A rare 1993 Bugatti EB110 Super Sport prototype is up for sale at Florida dealership Fort Lauderdale Collection South.
The car in question is chassis number 006 and engine number 0026. The listing claims engine 0026 is the one that broke the speed record of 212.94 mph in 1992. It’s unclear if the engine was in chassis 006 at the time. The car has just 2,108 miles on the odometer, and it’s painted Grigio Metallic with a blue interior.
Before the Volkswagen Group bought the brand and launched the Veyron and Chiron, Italian businessman Romano Artioli revived Bugatti in 1991 with the the EB110 GT hypercar. Bugatti had been dormant since 1952, but the new EB110 arrived to coincide with what would have been Ettore Bugatti’s 110th birthday. It sported a quad-turbocharged 3.5-liter V-12 and carbon-fiber bodywork.
The EB110 Super Sport upped the ante, increasing output from the EB110 GT’s 552 hp to 592 hp. Of the 134 EB110s built (including prototypes and two race cars), just 39 were Super Sports. All versions had a 6-speed manual transmission and all-wheel drive. A year after the 1992 speed record, an EB110 Super Sport set a new speed record of 218 mph. The Super Sport could also accelerate from 0-60 mph in just 3.2 seconds, a world-beating performance at the time.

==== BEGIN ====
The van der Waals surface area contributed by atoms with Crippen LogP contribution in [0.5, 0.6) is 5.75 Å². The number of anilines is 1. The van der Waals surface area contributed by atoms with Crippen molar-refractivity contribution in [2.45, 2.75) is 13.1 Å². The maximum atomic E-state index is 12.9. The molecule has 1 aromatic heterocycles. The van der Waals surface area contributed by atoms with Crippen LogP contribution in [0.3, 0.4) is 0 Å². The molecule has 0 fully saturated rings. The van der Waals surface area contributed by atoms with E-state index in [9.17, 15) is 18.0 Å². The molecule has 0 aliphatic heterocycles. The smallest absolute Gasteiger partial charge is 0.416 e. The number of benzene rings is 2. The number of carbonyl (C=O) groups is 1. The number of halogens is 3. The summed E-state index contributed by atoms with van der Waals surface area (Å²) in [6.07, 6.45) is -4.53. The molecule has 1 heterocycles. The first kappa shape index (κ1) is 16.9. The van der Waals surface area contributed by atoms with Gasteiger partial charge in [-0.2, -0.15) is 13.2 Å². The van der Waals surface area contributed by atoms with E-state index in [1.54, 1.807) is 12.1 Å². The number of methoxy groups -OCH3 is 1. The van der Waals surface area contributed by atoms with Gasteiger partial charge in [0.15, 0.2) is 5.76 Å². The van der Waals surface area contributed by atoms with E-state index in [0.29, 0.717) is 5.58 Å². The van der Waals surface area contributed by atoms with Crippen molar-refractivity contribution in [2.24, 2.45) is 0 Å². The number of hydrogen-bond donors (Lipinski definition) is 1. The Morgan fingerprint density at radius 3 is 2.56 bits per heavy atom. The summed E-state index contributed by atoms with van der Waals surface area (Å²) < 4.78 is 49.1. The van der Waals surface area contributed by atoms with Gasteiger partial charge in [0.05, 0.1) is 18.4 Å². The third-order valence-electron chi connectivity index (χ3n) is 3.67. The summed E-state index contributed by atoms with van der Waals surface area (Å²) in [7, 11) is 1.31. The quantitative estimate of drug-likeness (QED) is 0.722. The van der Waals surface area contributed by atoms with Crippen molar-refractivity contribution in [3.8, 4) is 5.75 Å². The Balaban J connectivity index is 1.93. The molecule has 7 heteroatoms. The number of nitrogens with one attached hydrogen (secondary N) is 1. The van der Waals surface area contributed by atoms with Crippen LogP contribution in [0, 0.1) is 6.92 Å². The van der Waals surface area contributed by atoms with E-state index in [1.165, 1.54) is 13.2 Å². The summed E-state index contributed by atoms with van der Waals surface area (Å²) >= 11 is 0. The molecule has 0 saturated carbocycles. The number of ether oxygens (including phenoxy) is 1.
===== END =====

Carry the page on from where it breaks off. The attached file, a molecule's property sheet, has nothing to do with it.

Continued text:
Artioli commissioned a lavishly designed factory in Campogalliano, Italy, to build the EB110. The car attracted plenty of attention initially, including from Formula 1 driver Michael Schumacher, who owned a yellow Super Sport.
However, financial issues, including debts incurred by Artioli after an investment in Lotus, sent Bugatti into bankruptcy in 1995. Some additional cars were later built by Germany’s Dauer using spare chassis, and additional leftover chasses were earmarked for the SP-110 Edonis Fenice announced in 2018.
While it was a commercial failure, the EB110 was an impressive car and an important piece of Bugatti history. Recently, Bugatti launched the Centodieci as a tribute to the EB110, with an interior that pays tribute to the EB110 Super Sport in particular. Production is limited to just 10 cars priced at $8.9 million each. The first Centodieci was completed earlier this year.
- Ford reveals wild GT Mk IV track car packing over 800 hp
- Review: 2022 Ferrari Roma exudes grand touring excitement
- Class of 2023: Hagerty’s top 10 classic cars to buy this year
- German company builds stunning Audi Sport Quattro replicas
- Lexus plans manual transmission for electric LFA successor